Different from the basic idea of GMM and \(k\)-means, DBSCAN starts with finding core samples of high density and expands clusters from them. After grouping together points in high-density regions, outliers that lie alone in low-density regions points are then marked. We do not need to find centroids for each cluster but we need to find clusters that have dense regions in the data space. Regions of the lower density of points are then separated. Figure 3 is a DBSCAN demo which finds core samples of high density and expands clusters from them. The black points are outliers (noise.)
The DBSCAN algorithm is based on the intuitive notion of “clusters” and “noise.” Thus, the core key idea is that for each point of a cluster, the neighborhood of a given radius has to contain at least a minimum number of points. OPTICS (Ordering Points To Identify the Clustering Structure)  is a generalization of DBSCAN that removes the need to choose an appropriate value for the range parameter \(\varepsilon\) , and produces a hierarchical result related to that of linkage clustering.
- Ester, M., Kriegel, H. P., Sander, J., & Xu, X. (1996, August). A density-based algorithm for discovering clusters in large spatial databases with noise. In Kdd (Vol. 96, No. 34, pp. 226-231).
- Ankerst, Mihael; Breunig, Markus M.; Kriegel, Hans-Peter; Sander, Jörg (1999). “OPTICS: Ordering Points To Identify the Clustering Structure”. ACM SIGMOD international conference on Management of data. ACM Press. pp. 49–60. CiteSeerX 10.1.1.129.6542
Comparison of clustering methods
Figure 4: A comparison of the clustering algorithms
Figure 4 is a comparison of the clustering algorithms generated by scikit-learn (Scikit-learn: Machine Learning in Python, Pedregosa et al., JMLR 12, pp. 2825-2830, 2011.) under Python environment, which consists of \(k\)-means, mini batch \(k\)-means, GMM, mean shift, DBSCAN, OPTICS, and Birch clustering. As shown in the figure, there is no objectively “correct” or “best” clustering algorithm. The most appropriate algorithm for a particular problem often needs to be chosen experimentally, unless there is a mathematical reason to prefer one cluster model over another. That is to say, choosing a felicitous type of clustering algorithm may highly depend on how your data spreads. In general, an algorithm that is designed for one kind of model will probably fail on a data set that contains a radically different kind of model. For example, k-means cannot find non-convex clusters.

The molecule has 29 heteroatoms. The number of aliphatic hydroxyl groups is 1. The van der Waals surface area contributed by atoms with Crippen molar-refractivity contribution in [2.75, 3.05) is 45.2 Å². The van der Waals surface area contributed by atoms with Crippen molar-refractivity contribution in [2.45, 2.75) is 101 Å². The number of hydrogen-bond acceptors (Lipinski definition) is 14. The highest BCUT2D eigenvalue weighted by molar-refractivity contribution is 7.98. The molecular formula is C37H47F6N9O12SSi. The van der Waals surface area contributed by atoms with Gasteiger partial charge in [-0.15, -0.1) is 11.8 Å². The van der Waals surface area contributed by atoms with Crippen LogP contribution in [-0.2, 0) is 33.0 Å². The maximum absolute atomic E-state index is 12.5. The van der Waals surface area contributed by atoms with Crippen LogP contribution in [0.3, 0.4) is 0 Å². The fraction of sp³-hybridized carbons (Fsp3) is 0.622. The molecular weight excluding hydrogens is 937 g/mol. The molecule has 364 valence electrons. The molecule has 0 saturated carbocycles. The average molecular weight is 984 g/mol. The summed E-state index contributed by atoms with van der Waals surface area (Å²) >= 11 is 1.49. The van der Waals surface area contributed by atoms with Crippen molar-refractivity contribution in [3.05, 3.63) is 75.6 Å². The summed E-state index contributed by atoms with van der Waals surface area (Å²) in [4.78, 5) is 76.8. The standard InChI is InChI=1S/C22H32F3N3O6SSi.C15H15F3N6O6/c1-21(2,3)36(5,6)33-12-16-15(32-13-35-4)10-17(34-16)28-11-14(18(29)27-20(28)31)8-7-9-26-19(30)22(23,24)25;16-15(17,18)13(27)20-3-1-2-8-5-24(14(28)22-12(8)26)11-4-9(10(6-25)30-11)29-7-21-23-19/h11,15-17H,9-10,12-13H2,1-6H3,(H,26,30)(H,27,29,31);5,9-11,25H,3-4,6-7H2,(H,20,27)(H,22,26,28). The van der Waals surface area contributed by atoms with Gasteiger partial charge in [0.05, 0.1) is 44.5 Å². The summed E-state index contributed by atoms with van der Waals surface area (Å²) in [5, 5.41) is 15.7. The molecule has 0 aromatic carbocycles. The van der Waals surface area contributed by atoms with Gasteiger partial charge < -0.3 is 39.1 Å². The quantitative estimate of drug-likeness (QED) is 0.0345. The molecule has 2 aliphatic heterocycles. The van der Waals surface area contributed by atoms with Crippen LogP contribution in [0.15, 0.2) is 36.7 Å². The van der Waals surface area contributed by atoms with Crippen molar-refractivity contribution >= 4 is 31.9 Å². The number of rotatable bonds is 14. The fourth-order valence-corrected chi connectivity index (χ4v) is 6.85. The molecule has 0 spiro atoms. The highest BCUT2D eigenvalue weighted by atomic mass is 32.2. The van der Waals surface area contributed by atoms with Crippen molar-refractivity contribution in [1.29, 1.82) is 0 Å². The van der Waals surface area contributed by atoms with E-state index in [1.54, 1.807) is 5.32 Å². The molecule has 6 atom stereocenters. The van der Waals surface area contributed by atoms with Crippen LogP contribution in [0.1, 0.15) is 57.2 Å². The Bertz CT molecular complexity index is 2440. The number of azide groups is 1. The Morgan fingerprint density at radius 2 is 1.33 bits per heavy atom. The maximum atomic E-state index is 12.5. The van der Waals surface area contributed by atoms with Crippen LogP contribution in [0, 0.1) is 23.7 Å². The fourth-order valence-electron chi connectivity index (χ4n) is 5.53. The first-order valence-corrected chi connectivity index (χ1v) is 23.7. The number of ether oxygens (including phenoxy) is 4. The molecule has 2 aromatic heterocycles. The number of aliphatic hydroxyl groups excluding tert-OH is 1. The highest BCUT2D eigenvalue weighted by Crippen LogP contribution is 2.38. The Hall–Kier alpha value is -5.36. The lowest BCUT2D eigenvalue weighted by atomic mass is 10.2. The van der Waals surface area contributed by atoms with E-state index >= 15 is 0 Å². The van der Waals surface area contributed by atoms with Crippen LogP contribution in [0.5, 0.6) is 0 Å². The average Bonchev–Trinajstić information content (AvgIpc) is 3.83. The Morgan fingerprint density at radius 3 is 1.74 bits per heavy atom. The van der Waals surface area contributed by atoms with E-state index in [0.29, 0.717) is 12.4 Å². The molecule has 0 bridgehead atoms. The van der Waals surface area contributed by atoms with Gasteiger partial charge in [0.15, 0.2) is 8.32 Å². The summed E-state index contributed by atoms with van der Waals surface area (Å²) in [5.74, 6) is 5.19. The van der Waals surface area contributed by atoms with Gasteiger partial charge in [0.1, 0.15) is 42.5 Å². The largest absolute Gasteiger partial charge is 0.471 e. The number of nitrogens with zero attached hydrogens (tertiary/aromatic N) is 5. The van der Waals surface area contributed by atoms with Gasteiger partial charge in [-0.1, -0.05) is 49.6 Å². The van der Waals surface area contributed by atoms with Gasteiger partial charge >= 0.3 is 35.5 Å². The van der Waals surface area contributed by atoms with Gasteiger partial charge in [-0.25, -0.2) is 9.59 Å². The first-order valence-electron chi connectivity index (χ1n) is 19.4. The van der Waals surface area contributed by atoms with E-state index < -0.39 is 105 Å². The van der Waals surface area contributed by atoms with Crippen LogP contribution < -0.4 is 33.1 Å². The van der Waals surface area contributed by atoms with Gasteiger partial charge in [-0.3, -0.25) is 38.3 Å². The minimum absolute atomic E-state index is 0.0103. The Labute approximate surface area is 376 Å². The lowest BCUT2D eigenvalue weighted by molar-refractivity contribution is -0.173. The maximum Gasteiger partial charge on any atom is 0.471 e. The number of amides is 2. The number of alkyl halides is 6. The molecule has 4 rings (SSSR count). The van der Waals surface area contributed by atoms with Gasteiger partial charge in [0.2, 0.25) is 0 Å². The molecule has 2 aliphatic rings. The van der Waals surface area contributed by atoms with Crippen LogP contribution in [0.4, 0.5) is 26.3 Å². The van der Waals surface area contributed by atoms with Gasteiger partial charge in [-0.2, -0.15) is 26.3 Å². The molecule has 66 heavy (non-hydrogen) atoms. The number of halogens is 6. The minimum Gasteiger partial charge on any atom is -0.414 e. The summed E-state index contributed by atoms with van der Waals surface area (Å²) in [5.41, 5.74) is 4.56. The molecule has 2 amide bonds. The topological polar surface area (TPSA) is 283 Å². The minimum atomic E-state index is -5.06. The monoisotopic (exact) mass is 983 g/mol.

In a nutshell …
Clustering or cluster analysis is a task of grouping a set of objects in such a way that objects in the same group, which is called a cluster, are more similar in some sense to each other than to those in other groups. It is a common technique for statistical data analysis that can be used in many fields. Some common applications for clustering include the following:
- Market segmentation
- Social network analysis
- Search result grouping
- Anomaly detection
- Pattern recognition
- … etc.
To be more specifically, let’s take medical industry as an example to see how cluster analysis can do:
- \(K\)-means and GMM are widely used for medical image segmentation.
- In medical institutes, \(k\)-means and Birch clustering are commonly applied on patients’ medical report for the purpose of personalized medical resource decision making.
- DBSCAN and OPTICS are powerful tools in the field of bio-medical research, for example, Atom Probe Tomography (APT).
Hope you liked our articles, and we will have more articles about machine learning applications!
- Cluster analysis
- Goodfellow, I., Bengio, Y., Courville, A., & Bengio, Y. (2016). Deep learning (Vol. 1, No. 2). Cambridge: MIT press.
- What is AI?
- AI vs. ML vs. DL (Part.1)
- AI vs. ML vs. DL (Part.2)
- Supervised and Unsupervised Learning
- ML Topics: Classification
Editor: Chieh-Feng Cheng
Ph.D. in ECE, Georgia Tech
Technical Writer, inwinSTACK